Instead of hatred and revenge we chose reconciliation and nation building.

– Nelson Mandela

 

16 December, Reconciliation Day, is a monumental day in South Africa’s history. It is marked by two historic events that took place over centuries. The Battle of the Blood River took place on 16 December 1836 between the Voortrekkers and the Zulus. A misunderstanding between the parties caused the Zulu Chief to ambush and murder Voortrekker leader, Piet Retief and 100 Voortrekkers. This escalated to the Battle of the Blood River where 470 Voortrekkers defeated 10 000 Zulu men.

16 December 1961 signifies the birth of Umkhonto we Sizwe (MK). MK was the military arm of the African National Congress (ANC). Previously, the ANC followed the method of passive resistance against apartheid. However, after the horrific events of the Sharpeville Massacre (1960), where peaceful protestors were indiscriminately shot by police, ANC adopted this new approach.

16 December holds important significance to both the Afrikaans and liberation movement. It is a day promoting reconciliation and unity. Reconciliation is difficult. Rebuilding relationships is complex after massive human rights violations. Reconciliation can happen on individual, interpersonal, socio-political and institutional levels. Further reconciliation occurs on a superficial or deep level. On a superficial (or “thin”) level, people, communities or institutions coexist peacefully but with little or no trust, respect, restoration of dignity or shared valued between them.  On a deep (“thick”) level, relationships are built on trust, respect, shared values which all leads to restored dignity.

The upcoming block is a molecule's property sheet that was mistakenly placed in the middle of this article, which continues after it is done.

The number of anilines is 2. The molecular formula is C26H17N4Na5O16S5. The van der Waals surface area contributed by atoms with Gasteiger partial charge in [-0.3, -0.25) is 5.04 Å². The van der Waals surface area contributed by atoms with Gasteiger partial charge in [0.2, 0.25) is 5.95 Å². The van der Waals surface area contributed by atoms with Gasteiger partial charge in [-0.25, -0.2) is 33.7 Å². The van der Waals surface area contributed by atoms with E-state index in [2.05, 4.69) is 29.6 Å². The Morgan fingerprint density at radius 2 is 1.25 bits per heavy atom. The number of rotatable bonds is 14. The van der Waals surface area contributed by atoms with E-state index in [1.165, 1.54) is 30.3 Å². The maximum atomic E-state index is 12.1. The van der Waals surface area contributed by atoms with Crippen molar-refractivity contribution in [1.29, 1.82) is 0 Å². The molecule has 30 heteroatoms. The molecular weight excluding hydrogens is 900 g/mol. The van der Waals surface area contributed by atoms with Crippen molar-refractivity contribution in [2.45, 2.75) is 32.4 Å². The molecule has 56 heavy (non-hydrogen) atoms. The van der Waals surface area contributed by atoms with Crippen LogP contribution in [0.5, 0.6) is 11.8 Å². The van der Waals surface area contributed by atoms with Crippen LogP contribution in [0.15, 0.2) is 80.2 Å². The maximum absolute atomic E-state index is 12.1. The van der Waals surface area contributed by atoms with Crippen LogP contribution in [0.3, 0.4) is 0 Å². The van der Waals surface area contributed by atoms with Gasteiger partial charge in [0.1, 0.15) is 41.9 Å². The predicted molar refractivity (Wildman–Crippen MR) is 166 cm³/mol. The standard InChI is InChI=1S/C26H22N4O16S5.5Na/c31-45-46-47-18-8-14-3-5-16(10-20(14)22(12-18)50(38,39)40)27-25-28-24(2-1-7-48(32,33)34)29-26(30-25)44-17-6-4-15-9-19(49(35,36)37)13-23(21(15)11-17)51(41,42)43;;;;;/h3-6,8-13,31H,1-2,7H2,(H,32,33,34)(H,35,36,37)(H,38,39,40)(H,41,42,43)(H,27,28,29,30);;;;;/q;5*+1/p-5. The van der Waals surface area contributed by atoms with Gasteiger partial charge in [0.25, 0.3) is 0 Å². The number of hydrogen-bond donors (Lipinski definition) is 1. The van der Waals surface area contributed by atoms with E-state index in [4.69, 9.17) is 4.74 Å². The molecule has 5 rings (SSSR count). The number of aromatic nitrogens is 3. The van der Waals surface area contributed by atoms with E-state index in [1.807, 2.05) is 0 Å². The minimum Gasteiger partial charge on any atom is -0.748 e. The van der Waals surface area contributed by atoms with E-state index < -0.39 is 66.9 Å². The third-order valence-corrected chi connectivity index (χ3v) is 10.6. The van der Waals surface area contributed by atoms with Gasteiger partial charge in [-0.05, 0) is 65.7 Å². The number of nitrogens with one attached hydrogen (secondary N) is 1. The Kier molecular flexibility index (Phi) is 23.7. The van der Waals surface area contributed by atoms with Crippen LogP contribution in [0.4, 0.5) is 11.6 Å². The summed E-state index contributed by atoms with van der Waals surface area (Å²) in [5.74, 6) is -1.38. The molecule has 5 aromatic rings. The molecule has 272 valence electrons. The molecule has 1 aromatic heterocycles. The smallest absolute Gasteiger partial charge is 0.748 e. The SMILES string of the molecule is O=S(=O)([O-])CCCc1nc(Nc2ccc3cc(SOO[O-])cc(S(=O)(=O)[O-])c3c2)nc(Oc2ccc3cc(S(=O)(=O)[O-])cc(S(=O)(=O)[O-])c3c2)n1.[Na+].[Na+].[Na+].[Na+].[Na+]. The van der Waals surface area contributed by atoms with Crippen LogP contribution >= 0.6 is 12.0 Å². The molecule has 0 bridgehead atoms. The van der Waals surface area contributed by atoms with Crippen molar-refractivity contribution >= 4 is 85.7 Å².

Reconciliation is not equivalent to justice. Reconciliation is one of the objectives of transitional justice. Transitional justice has several overlapping goals: to establish the truth about the past; end impunity for past human rights violations; achieve compensation for the victims of those violations; build a culture of the rule of law; lay the foundation for long-term reconciliation and political transformation; and prevent the recurrence of such abuses in the future.

Africa is plagued by undemocratic and dictatorial regimes, characterised by gross violations of human rights, extrajudicial executions and violent change of power.  South Africa, Mozambique,Rwanda, Sierra Leone, Morocco, Ghana and Liberia all have undertaken national reconciliation. Burundi, Togo, Kenya and Zimbabwe are in the process of experiencing transitional justice. Africa continues to search for peace, justice, reconciliation and healing.

 

*Remembering MK members who went missing during apartheid.  Their families and friends still do not know where their loved ones are.  Mothudi Joseph Phala, Iggy “Gab” Mthebule, Elias Shivuri, Cedric Ngubo, Joel Paile, Thembinkosi Mnyazana, Betty Boom, Nomasonto Mashiya, Tax Sejanamane, Mbulelo ‘KK’ Ngono Thomas Maledimo,Nhlanhla Robert Khoza , Brian Nomgqokwana, Oupa Madondo, Gwaza Twalo, Ace Moema, Thabo Pule, Sizwe Kondile, Vuyani Selby Mavuso.

 

This is  an  introductory article for a new series launching in 2019 titled “Reconciliation & Justice in Africa”